53% Decline in Rhode Island Invasive Breast Cancer Mortality Since 1987: Mammography Prevents Mortality
Blake Cady1, *John P Fulton2
1Harvard Medical School, Brookline, MA;2Rhode Island Cancer Registry, Providence, RI
Objective: In invasive breast cancer, understanding relationship between improved size, grade, and lymph node metastases from extensive mammographic screening to simplified surgery and decreased mortality.
Design: Rhode Island (RI) cancer registry (RICR) data utilized regarding mammography rates, invasive breast cancer size, lymph node metastases, grade, primary surgical procedures, and mortality between 1987 and 2015.
Setting: RICR data on female invasive breast cancer at diagnosis in RI with one of the highest screening rates in the U.S.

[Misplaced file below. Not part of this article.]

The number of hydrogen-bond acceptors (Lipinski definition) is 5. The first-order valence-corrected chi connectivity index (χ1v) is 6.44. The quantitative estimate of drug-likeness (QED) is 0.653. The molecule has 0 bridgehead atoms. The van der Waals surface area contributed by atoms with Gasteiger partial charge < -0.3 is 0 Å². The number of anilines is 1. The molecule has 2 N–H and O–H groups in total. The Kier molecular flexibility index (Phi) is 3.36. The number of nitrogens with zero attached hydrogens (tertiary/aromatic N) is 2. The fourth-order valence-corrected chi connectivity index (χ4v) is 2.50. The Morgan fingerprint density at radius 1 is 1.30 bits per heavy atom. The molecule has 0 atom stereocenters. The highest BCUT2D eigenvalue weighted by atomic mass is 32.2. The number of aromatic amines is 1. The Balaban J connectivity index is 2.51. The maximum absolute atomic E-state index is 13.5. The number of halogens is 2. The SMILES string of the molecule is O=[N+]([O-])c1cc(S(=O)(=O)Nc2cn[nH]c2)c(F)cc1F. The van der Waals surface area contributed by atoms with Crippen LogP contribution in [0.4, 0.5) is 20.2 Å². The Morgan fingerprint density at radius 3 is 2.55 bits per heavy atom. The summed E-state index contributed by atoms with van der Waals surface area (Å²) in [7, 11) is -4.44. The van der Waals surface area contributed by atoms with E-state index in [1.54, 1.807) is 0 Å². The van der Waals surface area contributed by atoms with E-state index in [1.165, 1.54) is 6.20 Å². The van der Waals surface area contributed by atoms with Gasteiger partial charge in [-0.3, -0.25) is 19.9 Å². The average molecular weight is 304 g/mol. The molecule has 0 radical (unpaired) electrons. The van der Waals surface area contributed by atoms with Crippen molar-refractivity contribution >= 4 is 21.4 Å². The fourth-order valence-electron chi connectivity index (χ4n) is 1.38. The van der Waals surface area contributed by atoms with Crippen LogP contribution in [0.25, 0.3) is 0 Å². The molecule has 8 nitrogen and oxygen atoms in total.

Patients: All RI women diagnosed with invasive breast cancer over 28 years.
Main Outcome Measures: Mortality decline and modified initial surgery related to decreases in size, grade, and node metastases, resulting from high screening rates
Results: Over 28 years, statistically significant improvements occurred at breast cancer diagnosis: mean and median size decreased from 23.9mm to 19.6mm, and 20mm to 15mm, respectively. Grade 3 cancers decreased, 57% to 28%, while grades 2 and 1 increased, 26% to 50%, and 12% to 22% respectively. Patients with axillary lymph node metastases decreased, from 37% to 26%; patients with >3node metastases decreased, 17% to 4%. 56% of patients with node metastases had only one positive node by 2014. Breast conservation increased, from 28% to 70%, median number of lymph nodes removed by axillary surgery decreased from 14 to 3, both changes associated with greatly reduced surgical morbidity. Mortality dropped 53%, the largest decline of any state.
Conclusions: Earlier presentation at diagnosis by mammographic screening, not systemic therapy, accounts for most of the 53% RI mortality decline from invasive breast cancer between 1987 and 2015.
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